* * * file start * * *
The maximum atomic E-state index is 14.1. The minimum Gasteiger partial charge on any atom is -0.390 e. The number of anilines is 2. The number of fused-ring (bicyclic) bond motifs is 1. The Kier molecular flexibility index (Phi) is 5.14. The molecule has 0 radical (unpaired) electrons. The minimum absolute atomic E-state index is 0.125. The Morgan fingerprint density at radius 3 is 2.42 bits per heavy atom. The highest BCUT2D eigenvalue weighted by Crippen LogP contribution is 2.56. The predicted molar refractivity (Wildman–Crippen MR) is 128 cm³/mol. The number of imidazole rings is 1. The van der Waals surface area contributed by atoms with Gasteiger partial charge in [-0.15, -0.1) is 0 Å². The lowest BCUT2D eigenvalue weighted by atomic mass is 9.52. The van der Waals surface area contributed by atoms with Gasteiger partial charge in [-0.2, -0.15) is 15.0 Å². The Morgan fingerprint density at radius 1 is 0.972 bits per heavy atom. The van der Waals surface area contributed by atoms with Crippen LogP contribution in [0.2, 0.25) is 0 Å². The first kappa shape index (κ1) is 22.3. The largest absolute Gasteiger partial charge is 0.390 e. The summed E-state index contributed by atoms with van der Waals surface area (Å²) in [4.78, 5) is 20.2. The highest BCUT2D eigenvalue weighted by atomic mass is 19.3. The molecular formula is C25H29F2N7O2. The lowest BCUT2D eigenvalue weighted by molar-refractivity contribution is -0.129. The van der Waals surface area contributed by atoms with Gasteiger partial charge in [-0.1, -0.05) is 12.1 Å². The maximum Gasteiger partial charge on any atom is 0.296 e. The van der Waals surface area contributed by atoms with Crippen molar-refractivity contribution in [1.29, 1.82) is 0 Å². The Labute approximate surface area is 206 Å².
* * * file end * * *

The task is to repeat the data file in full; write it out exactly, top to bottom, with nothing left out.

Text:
The maximum atomic E-state index is 14.1. The minimum Gasteiger partial charge on any atom is -0.390 e. The number of anilines is 2. The number of fused-ring (bicyclic) bond motifs is 1. The Kier molecular flexibility index (Phi) is 5.14. The molecule has 0 radical (unpaired) electrons. The minimum absolute atomic E-state index is 0.125. The Morgan fingerprint density at radius 3 is 2.42 bits per heavy atom. The highest BCUT2D eigenvalue weighted by Crippen LogP contribution is 2.56. The predicted molar refractivity (Wildman–Crippen MR) is 128 cm³/mol. The number of imidazole rings is 1. The van der Waals surface area contributed by atoms with Gasteiger partial charge in [-0.15, -0.1) is 0 Å². The lowest BCUT2D eigenvalue weighted by atomic mass is 9.52. The van der Waals surface area contributed by atoms with Gasteiger partial charge in [-0.2, -0.15) is 15.0 Å². The Morgan fingerprint density at radius 1 is 0.972 bits per heavy atom. The van der Waals surface area contributed by atoms with Crippen LogP contribution in [0.2, 0.25) is 0 Å². The first kappa shape index (κ1) is 22.3. The largest absolute Gasteiger partial charge is 0.390 e. The summed E-state index contributed by atoms with van der Waals surface area (Å²) in [4.78, 5) is 20.2. The highest BCUT2D eigenvalue weighted by atomic mass is 19.3. The molecular formula is C25H29F2N7O2. The lowest BCUT2D eigenvalue weighted by molar-refractivity contribution is -0.129. The van der Waals surface area contributed by atoms with Gasteiger partial charge in [-0.1, -0.05) is 12.1 Å². The maximum Gasteiger partial charge on any atom is 0.296 e. The van der Waals surface area contributed by atoms with Crippen molar-refractivity contribution in [1.29, 1.82) is 0 Å². The Labute approximate surface area is 206 Å².